Finally, the microstock companies, iStockphoto and Shutterstock, are large generators of revenue, but only deal with individuals. They don't represent the work of production companies with a team of photographers. Fotolia is an exception. While primarily a microstock company, it also represent imagery, priced at midstock levels, that is supplied by third-party production companies.

Copyright © 2008 Jim Pickerell. The above article may not be copied, reproduced, excerpted or distributed in any manner without written permission from the author. All requests should be submitted to Selling Stock at 10319 Westlake Drive, Suite 162, Bethesda, MD 20817, phone 301-461-7627, e-mail: wvz@fpcubgbf.pbz

Jim Pickerell is founder of, an online newsletter that publishes daily. He is also available for personal telephone consultations on pricing and other matters related to stock photography. He occasionally acts as an expert witness on matters related to stock photography. For his current curriculum vitae go to:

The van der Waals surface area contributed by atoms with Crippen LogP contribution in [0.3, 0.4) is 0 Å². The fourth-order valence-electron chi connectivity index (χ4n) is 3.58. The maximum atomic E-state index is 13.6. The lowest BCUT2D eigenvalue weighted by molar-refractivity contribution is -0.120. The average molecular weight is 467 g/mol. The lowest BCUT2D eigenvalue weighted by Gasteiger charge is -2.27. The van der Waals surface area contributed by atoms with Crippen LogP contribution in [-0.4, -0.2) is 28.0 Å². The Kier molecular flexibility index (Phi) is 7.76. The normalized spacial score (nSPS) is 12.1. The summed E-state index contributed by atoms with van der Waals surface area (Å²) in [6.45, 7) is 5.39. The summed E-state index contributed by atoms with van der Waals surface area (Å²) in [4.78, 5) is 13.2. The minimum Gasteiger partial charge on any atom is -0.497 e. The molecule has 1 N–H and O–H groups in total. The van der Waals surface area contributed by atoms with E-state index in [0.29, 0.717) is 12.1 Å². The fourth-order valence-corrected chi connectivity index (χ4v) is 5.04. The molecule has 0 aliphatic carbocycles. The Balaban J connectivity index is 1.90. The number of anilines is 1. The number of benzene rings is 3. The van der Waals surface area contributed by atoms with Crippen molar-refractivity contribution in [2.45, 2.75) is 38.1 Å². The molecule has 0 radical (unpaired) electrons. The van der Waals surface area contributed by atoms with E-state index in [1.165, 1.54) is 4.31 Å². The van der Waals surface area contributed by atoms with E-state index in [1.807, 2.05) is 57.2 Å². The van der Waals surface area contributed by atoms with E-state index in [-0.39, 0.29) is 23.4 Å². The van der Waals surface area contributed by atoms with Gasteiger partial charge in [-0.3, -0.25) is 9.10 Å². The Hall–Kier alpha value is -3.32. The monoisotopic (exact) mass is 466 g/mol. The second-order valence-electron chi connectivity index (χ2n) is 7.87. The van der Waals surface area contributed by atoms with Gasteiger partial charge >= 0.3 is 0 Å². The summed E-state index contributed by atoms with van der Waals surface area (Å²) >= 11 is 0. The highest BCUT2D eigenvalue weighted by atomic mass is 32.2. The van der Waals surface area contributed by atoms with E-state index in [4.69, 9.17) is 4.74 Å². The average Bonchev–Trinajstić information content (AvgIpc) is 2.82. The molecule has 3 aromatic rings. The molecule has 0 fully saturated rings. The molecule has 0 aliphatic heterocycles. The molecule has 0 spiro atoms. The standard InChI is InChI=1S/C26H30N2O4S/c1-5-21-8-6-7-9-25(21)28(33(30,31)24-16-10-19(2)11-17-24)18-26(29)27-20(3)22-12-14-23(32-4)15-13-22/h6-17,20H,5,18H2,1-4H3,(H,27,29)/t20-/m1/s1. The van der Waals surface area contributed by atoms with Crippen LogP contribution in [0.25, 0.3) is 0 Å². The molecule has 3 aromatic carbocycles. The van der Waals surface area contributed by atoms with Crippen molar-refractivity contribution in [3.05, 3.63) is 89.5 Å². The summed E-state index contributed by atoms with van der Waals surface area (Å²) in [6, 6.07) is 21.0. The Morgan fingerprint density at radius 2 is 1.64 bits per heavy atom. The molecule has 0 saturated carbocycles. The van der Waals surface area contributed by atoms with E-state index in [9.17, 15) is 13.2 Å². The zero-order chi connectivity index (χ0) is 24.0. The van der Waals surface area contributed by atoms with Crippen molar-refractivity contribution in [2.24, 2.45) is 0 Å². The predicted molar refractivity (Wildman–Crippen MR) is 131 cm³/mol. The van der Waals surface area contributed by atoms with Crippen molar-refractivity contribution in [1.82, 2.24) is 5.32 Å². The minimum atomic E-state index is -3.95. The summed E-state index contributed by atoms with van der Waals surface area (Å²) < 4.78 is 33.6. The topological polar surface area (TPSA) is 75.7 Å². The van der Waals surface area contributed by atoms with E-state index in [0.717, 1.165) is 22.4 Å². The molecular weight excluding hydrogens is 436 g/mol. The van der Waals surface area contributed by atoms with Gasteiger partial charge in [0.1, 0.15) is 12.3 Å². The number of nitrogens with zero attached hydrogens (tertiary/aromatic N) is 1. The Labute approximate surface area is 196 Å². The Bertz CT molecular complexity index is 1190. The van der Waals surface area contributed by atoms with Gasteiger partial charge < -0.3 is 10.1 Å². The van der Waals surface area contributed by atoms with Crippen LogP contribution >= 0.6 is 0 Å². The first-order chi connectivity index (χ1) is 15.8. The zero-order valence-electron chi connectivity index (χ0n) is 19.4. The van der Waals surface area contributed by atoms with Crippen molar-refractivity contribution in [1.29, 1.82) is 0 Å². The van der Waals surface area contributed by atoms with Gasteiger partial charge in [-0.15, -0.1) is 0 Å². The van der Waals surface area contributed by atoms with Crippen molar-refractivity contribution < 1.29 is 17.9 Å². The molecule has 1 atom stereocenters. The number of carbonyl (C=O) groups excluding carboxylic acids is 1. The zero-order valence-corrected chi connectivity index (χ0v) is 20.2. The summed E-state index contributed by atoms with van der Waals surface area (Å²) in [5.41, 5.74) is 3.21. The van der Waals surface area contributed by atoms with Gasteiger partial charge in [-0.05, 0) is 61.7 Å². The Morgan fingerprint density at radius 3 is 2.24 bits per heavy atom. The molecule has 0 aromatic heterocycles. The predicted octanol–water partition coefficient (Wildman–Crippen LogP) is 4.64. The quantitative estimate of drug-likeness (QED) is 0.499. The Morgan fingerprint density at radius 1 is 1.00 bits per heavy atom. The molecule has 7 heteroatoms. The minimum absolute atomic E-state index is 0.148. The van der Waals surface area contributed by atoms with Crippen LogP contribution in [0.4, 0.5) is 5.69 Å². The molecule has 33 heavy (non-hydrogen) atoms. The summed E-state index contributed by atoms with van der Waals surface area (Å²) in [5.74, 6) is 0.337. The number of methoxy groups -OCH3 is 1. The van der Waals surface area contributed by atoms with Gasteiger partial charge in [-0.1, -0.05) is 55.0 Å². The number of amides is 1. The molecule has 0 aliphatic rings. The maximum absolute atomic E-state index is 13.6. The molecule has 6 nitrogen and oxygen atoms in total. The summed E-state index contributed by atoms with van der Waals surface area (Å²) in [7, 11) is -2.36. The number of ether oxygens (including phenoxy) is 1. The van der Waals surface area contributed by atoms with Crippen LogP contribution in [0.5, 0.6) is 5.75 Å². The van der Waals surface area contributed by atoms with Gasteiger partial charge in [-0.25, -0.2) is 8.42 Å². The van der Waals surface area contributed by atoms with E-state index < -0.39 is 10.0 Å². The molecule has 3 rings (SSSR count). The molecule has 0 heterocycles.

Be the first to comment below.

Post Comment

Please log in or create an account to post comments.

Stay Connected

Sign up to receive email notification when new stories are posted.

Follow Us

Free Stuff

Stock Photo Pricing: The Future
In the last two years I have written a lot about stock photo pricing and its downward slide. If you have time over the holidays you may want to review some of these stories as you plan your strategy ...
Read More
Future Of Stock Photography
If you’re a photographer that counts on the licensing of stock images to provide a portion of your annual income the following are a few stories you should read. In the past decade stock photography ...
Read More
Blockchain Stories
The opening session at this year’s CEPIC Congress in Berlin on May 30, 2018 is entitled “Can Blockchain be applied to the Photo Industry?” For those who would like to know more about the existing blo...